by James E. Fargo, FSA Scot


John W. Collier was born on April 3, 1929 in Worthington, Kentucky.

Collier joined the US Army in 1950 and was a corporal in Company C, 1st Battalion, 27th Infantry Regiment, 25th Infantry Division. Collier was killed-in-action during the Pusan Perimeter Offensive on September 19, 1950 and posthumously received the Medal of Honor and Purple Heart on June 24, 1951.

Collier’s Medal of Honor (Posthumous) citation read: "Corporal Collier, Company C, distinguished himself by conspicuous gallantry and intrepidity above and beyond the call of duty in action. While engaged in an assault on a strategic ridge strongly defended by a fanatical enemy, the leading elements of his company encountered intense automatic weapons and grenade fire. Corporal Collier and three comrades volunteered and moved forward to neutralize an enemy machine gun position which was hampering the company’s advance, but they were twice repulsed. On the third attempt, Cpl. Collier, despite heavy enemy fire and grenade barrages, moved to an exposed position ahead of his comrades, assaulted and destroyed the machine gun nest, killing at least four enemy soldiers. As he returned down the rocky, fire-swept hill and joined his squad, an enemy grenade landed in their midst. Shouting a warning to his comrades, he, selflessly and unhesitatingly, threw himself upon the grenade and smothered its explosion with his body. This intrepid action saved his comrades from death or injury. Corporal Collier’s supreme, personal bravery, consummate gallantry, and noble self-sacrifice reflect untold glory upon himself and uphold the honored traditions of the military service."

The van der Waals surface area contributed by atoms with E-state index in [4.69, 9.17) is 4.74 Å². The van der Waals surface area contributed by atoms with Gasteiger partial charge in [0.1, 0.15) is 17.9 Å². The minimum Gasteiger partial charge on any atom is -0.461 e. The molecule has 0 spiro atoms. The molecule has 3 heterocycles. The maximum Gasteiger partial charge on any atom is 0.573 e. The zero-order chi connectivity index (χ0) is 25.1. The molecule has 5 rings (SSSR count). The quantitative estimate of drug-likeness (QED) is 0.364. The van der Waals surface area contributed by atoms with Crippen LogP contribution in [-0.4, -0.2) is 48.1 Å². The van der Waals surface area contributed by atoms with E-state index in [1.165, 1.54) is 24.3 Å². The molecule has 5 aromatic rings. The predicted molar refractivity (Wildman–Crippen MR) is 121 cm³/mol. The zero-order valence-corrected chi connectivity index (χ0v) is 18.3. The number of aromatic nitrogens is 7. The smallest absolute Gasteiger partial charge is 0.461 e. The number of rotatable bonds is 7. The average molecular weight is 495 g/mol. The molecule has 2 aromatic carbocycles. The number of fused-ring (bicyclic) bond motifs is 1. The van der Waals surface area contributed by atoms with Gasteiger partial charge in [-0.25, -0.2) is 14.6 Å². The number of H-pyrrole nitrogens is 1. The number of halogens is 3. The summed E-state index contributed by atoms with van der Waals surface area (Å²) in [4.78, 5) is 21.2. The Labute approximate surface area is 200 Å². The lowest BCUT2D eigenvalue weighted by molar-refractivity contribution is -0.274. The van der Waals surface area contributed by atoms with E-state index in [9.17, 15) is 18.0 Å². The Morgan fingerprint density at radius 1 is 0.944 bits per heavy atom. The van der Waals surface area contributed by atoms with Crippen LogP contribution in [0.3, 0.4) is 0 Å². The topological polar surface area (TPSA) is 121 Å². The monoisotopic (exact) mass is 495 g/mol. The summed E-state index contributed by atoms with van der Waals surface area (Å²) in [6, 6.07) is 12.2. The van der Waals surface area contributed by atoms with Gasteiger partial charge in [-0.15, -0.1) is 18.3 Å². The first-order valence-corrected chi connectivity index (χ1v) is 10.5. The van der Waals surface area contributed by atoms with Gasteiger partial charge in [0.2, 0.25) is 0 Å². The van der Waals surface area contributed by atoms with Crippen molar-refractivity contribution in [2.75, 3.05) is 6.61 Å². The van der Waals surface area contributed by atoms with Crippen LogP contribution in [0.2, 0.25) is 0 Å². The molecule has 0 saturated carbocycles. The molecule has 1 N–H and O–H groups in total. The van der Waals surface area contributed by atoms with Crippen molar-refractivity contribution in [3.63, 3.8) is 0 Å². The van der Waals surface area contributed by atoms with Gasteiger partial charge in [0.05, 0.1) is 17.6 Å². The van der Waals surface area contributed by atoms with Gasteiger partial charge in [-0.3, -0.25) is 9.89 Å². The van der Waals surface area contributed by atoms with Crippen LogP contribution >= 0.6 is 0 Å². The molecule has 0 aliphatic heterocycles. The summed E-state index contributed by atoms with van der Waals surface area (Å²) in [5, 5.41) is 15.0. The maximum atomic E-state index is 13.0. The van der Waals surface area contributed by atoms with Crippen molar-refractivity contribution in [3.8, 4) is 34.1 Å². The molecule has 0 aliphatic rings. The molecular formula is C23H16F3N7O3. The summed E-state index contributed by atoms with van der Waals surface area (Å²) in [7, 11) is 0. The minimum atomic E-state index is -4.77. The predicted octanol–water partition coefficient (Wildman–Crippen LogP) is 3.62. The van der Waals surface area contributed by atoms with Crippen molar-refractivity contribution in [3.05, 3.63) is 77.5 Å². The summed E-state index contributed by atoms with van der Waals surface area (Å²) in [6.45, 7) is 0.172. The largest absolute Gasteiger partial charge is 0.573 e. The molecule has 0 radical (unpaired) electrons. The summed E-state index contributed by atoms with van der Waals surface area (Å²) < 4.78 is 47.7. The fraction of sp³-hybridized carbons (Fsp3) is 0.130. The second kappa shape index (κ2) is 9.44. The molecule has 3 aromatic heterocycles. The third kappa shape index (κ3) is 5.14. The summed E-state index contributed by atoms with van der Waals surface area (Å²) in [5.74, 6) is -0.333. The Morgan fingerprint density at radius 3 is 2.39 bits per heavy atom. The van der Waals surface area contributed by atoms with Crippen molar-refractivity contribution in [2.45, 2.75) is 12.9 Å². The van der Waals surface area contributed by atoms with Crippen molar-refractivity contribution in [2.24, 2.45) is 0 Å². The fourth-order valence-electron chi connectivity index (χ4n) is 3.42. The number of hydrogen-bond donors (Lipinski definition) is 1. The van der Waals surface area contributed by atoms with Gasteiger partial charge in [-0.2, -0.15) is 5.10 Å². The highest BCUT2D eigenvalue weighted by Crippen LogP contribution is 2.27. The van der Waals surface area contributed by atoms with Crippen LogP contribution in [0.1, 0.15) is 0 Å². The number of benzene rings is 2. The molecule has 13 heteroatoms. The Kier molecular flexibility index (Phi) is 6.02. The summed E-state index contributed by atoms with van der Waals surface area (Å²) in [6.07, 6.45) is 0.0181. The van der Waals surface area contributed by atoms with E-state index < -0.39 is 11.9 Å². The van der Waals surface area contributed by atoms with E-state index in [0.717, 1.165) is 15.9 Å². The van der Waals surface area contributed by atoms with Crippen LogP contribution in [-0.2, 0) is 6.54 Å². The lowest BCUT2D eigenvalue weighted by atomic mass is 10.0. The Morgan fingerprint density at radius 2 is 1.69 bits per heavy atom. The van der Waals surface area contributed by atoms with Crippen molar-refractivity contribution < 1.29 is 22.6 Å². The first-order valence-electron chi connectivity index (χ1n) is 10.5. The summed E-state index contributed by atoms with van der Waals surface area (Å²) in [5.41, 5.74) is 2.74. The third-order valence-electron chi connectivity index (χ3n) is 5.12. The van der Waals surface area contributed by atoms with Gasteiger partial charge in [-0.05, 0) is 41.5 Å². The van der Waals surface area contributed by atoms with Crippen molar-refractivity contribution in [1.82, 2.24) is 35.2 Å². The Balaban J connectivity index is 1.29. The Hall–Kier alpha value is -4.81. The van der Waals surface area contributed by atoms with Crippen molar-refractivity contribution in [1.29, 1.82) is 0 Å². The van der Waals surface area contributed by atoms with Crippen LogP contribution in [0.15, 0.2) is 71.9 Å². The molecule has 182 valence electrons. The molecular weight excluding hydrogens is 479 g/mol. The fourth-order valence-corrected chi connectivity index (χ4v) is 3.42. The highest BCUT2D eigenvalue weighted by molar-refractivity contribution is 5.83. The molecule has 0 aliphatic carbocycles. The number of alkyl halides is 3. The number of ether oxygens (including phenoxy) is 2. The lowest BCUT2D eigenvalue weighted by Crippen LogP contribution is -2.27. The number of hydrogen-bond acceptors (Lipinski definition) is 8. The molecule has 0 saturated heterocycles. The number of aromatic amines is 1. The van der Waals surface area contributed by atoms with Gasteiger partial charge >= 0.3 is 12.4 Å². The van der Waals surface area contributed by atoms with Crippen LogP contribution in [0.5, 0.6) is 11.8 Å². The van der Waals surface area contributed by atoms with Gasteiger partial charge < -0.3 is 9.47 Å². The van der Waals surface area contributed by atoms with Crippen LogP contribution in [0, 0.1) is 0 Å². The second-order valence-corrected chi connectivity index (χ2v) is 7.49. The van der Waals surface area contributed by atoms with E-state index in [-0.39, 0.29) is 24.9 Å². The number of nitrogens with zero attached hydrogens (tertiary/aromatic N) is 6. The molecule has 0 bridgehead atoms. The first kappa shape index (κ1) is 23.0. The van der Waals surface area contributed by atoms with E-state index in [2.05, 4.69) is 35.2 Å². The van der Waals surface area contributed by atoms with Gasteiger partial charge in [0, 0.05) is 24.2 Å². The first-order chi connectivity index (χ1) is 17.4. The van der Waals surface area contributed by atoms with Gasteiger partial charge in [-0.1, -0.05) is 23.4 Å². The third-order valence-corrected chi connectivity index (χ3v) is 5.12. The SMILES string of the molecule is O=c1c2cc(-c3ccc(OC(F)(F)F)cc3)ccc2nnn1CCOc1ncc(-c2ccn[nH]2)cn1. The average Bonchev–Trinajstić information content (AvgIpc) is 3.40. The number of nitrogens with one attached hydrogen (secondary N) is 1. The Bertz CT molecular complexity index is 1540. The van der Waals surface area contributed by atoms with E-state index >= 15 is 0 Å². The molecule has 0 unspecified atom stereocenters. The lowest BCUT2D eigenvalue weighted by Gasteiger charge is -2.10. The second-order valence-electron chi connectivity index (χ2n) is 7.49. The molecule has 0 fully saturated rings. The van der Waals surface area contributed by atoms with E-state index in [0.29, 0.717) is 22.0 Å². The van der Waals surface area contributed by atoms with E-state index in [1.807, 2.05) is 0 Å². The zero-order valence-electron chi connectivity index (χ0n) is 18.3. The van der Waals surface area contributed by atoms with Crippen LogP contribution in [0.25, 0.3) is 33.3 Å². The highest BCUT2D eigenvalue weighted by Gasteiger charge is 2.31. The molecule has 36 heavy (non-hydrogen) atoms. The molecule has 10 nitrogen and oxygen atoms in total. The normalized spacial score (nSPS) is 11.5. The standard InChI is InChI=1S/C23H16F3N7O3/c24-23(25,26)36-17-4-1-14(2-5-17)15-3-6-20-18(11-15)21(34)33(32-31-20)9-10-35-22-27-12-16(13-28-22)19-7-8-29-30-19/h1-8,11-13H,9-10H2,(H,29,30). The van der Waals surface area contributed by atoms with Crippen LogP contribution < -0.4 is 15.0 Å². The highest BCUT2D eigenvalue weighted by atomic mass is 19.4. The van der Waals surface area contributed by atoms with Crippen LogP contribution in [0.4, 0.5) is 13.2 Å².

Corporal Collier was initially buried in Korea then later to Arlington National Cemetery, Arlington, Virginia.

Congressional Medal of Honor Society
Hall of Valor Project - Army
Multiple Wikipedia searches.